Report: Obama Administration Might Target U.S. Terror Suspect With Drone Strike
According to an AP report, the Obama administration is seriously considering killing a U.S. citizen with a drone strike, without charging him with a crime, and without trying him. The American is allegedly a member of Al-Qaeda, and has — according to U.S. officials — been planning attacks against Americans overseas. The issue? The country he's in right now is refusing American military action, and according to U.S. policy, suspected American terrorists can only be killed by the military. So, now, the White House is between a rock and a hard place, and their answer might just be: blow the dude up.
Drones are powerful military tools; they're relatively cheap, don’t involve a direct risk of American lives and, most importantly, they can get into the hard-to-reach areas. And they're a favorite of the U.S. military: last month marked the five-year anniversary of the first drone strike ordered by President Barack Obama, it's a move that has since been too-often repeated. Over the years, it's become a hot topic of controversy, especially amid growing reports of civilian casualties.
The administration's new policy — issued last year in part to respond to the growing criticism —mandates that deadly force can only be used against people who pose "a continuing, imminent threat to U.S. persons," and only then "when capture is not feasible and no other reasonable alternatives exist to address the threat effectively." More specifically, if the target is American, then the Justice Department has to show that using lethal military action against the person — in other words, executing him — is "legal and constitutional." To do this, they have to "conduct an additional legal analysis" — which, in this case, they haven't finished doing.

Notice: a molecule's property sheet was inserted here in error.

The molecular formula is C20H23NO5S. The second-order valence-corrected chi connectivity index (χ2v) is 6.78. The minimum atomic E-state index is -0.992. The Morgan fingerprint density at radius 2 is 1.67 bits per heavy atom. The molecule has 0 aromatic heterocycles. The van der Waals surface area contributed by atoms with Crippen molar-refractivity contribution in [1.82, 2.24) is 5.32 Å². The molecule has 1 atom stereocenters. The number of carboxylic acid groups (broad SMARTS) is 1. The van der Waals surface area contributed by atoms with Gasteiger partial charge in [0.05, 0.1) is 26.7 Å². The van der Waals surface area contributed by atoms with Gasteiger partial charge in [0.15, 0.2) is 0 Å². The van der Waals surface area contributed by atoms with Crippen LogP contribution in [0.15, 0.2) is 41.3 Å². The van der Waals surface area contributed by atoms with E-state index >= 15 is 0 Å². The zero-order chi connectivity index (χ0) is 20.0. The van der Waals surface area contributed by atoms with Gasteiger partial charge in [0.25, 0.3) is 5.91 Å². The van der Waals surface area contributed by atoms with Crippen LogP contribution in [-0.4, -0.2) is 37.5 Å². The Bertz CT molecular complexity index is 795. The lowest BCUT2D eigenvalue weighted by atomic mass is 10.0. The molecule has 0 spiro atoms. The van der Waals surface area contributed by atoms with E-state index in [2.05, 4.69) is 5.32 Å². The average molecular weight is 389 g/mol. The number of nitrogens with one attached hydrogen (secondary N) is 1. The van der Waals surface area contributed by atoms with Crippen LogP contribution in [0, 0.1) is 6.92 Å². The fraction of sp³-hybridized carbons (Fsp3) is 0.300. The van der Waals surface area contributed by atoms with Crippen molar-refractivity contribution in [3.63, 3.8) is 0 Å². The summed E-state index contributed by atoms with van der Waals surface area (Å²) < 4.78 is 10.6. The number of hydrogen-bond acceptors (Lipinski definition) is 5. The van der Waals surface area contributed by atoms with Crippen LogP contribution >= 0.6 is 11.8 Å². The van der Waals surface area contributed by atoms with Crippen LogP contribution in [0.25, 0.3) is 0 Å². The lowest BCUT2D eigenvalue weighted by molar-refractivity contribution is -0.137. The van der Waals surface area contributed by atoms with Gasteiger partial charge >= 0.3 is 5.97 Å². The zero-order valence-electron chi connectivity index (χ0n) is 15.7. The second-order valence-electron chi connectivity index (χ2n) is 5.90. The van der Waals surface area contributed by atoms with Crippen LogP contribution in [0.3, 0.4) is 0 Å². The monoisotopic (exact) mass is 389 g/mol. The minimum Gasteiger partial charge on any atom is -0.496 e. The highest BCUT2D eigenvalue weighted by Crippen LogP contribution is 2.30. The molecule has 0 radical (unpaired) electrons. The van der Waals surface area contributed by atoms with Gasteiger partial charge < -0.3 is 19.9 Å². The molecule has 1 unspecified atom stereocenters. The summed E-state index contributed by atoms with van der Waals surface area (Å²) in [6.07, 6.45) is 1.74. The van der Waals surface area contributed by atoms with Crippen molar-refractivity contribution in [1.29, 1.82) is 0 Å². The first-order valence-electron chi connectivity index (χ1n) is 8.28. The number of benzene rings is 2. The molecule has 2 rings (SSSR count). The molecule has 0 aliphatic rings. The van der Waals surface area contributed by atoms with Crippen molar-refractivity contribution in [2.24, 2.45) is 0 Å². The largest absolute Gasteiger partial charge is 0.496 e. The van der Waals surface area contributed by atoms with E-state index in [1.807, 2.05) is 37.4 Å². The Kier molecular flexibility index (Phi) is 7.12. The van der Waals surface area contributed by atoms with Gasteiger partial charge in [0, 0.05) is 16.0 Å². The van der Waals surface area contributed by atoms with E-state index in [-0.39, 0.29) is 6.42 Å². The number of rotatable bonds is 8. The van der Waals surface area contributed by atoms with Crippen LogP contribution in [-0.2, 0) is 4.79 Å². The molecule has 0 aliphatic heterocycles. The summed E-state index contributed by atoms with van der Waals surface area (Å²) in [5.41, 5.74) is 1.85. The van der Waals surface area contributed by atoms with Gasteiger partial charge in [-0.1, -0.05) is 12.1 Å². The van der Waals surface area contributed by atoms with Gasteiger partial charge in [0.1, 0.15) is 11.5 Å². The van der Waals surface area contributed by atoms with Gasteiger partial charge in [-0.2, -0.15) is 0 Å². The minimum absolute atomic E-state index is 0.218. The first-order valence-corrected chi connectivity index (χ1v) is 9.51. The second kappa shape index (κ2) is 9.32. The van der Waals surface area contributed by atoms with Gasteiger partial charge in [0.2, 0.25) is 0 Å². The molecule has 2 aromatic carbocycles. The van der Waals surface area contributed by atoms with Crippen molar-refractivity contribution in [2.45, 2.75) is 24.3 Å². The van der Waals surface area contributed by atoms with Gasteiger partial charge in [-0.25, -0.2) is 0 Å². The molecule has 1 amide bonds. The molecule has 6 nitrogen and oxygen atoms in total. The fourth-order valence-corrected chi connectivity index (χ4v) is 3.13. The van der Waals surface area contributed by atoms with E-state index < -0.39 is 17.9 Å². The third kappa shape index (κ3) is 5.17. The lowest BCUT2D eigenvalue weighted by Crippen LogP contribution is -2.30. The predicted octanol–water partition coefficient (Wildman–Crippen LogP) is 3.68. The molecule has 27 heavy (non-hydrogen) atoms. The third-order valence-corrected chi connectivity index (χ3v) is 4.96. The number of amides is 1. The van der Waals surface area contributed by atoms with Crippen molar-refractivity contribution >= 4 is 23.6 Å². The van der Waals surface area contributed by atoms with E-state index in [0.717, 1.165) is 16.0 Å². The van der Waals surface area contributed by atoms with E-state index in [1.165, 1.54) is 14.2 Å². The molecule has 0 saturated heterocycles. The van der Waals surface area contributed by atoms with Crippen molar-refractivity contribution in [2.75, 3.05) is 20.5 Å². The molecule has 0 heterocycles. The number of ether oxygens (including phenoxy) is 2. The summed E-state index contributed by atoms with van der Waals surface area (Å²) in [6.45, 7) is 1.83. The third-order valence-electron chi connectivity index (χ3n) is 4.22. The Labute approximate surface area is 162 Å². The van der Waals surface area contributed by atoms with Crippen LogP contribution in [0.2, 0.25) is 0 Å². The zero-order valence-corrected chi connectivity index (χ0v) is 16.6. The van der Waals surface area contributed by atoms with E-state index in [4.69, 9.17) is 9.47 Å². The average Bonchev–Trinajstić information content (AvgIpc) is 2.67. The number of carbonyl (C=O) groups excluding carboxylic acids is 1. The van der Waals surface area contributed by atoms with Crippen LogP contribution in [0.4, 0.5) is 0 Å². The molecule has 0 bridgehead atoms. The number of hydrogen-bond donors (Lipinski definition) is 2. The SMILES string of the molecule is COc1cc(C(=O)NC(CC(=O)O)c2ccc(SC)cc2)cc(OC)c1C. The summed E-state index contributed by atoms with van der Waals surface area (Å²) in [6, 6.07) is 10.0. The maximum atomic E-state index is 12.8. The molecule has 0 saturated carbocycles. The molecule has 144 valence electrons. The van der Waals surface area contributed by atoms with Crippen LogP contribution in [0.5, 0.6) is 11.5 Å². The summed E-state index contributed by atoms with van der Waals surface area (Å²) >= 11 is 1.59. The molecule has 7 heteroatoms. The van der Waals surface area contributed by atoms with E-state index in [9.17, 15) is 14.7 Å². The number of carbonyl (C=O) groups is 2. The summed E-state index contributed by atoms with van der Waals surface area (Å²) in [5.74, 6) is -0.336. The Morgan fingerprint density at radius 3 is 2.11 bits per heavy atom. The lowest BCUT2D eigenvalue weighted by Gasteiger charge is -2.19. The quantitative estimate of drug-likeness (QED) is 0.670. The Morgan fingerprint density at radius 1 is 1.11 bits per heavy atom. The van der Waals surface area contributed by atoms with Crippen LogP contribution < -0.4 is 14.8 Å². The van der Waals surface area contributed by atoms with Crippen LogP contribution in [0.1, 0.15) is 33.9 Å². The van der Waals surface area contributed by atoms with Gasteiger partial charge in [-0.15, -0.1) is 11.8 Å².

Complicating matters is the fact that Pentagon drones can only strike in countries that have agreed to U.S. counter-terrorism efforts, or in war zones — but even in those cases, it's only people who have suspected Al-Qaida links that can be targeted. In the past, the CIA could go after any suspects, even if they were Americans, with drones, no matter where they were, even in areas that had no agreements with the U.S.
The suspected terrorist in question has allegedly been behind several deaths of U.S. citizens overseas, and is supposedly planning to continue the deadly attacks. But, according to the AP, the Defense Department is still on the fence about whether he's really that dangerous — or at least, whether the threat he poses is enough to justify the killing of an American without due process. If it's at all in question, though, surely the obvious answer is no.
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